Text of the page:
To start, the DM should equip themselves with a clear idea of material culture. Particularly important points include the kinds of clothing people wear, the weapons and armour they bear, the food they eat, the way their houses and other dwellings look and are arranged in relation to one another, and how these things are produced. This may seem onerous, but if you're playing in a bog standard medieval setting, it's worth your time to read up on it, look at some maps of towns from the period, and just reuse the information you learnt over and over. If you're not simply copying a real world culture, then it becomes even more fun, as a rigorous exercise of the imagination.

One thing I do before a campaign is send out a primer to players. Typically these are about two pages of text, broken into sections, that cover bits of common knowledge and the basic premise of the setting / campaign. Over time, I've begun including a larger and larger number of pictures with these - one primer for a game in early 2011 was 12 pages long, most of it pictures with captions. I have a vast body of fantasy, historical and science fiction pictures harvested from /tg on 4chan.org, and I try to play the role of art director myself, picking ones that are thematically similar, illustrating the various classes and roles in society, castles, houses, weapons, etc.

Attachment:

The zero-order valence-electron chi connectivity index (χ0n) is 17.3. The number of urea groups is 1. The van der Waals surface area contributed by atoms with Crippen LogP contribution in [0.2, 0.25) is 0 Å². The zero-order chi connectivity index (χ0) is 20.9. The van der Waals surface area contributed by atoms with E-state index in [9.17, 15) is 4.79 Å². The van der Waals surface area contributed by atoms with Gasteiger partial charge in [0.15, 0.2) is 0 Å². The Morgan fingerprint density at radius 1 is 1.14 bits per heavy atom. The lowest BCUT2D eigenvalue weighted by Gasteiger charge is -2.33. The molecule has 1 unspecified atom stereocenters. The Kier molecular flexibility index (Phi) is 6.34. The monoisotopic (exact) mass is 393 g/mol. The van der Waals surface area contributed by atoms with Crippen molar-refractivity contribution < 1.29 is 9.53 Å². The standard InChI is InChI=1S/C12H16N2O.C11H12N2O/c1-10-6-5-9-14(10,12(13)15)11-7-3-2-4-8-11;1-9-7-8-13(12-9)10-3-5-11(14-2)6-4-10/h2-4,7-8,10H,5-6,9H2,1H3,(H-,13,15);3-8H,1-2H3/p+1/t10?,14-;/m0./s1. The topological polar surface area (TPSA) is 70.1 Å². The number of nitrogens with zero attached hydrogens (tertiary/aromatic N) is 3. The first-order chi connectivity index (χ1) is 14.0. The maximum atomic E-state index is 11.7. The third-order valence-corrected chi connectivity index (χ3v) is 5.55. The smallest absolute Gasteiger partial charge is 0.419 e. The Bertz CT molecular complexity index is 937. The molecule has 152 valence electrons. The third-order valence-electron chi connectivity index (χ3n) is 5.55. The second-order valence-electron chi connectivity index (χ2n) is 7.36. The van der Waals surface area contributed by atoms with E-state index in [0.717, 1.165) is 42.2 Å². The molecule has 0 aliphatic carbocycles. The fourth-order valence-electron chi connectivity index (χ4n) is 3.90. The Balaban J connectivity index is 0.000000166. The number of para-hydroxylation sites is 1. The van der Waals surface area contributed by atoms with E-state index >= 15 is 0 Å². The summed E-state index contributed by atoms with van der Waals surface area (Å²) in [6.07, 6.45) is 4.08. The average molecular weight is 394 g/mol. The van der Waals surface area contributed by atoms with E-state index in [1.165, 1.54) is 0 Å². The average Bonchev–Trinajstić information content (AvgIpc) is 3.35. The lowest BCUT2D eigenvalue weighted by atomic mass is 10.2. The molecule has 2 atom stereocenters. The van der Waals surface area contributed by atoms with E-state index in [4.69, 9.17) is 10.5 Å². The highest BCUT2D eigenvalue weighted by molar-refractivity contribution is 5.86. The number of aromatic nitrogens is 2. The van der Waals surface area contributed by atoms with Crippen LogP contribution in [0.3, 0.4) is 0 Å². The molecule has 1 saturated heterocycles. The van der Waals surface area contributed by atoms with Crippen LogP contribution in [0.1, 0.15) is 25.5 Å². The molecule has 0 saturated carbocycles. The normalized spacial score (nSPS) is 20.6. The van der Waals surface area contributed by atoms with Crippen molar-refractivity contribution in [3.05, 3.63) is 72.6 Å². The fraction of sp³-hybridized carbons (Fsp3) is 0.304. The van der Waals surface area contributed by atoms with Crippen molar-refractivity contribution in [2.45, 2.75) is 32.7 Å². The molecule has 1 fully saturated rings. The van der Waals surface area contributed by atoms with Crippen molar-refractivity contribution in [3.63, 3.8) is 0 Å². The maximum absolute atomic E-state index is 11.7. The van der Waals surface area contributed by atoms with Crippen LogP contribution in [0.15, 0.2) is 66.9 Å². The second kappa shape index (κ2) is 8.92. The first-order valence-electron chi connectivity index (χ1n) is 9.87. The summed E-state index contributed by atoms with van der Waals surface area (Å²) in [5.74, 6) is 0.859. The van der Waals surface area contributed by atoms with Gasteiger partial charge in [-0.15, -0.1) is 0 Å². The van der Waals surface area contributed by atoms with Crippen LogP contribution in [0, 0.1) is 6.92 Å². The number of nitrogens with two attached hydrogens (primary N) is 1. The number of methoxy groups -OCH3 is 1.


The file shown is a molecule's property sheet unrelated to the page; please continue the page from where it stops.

However, the pictures are not left without commentary. As I said I caption them myself, so PCs know the difference between how a poor man and a rich man dress, or what kind of armour and clothing a mercenary wears, etc. In the primer's text, I will often include further notes. The response to these primers has been overwhelmingly positive.

In play, I'll often take a moment to address some specific element of the world (often when the PCs are traveling from one place to another). It might be the lack of money in the Dawnlands, or the collective sociopathy of Heshtown, etc. My attitude towards these is not that they are interruptions in the fun, but are investments in PC's understanding of the world around them, which contributes to their agency by equipping them with information.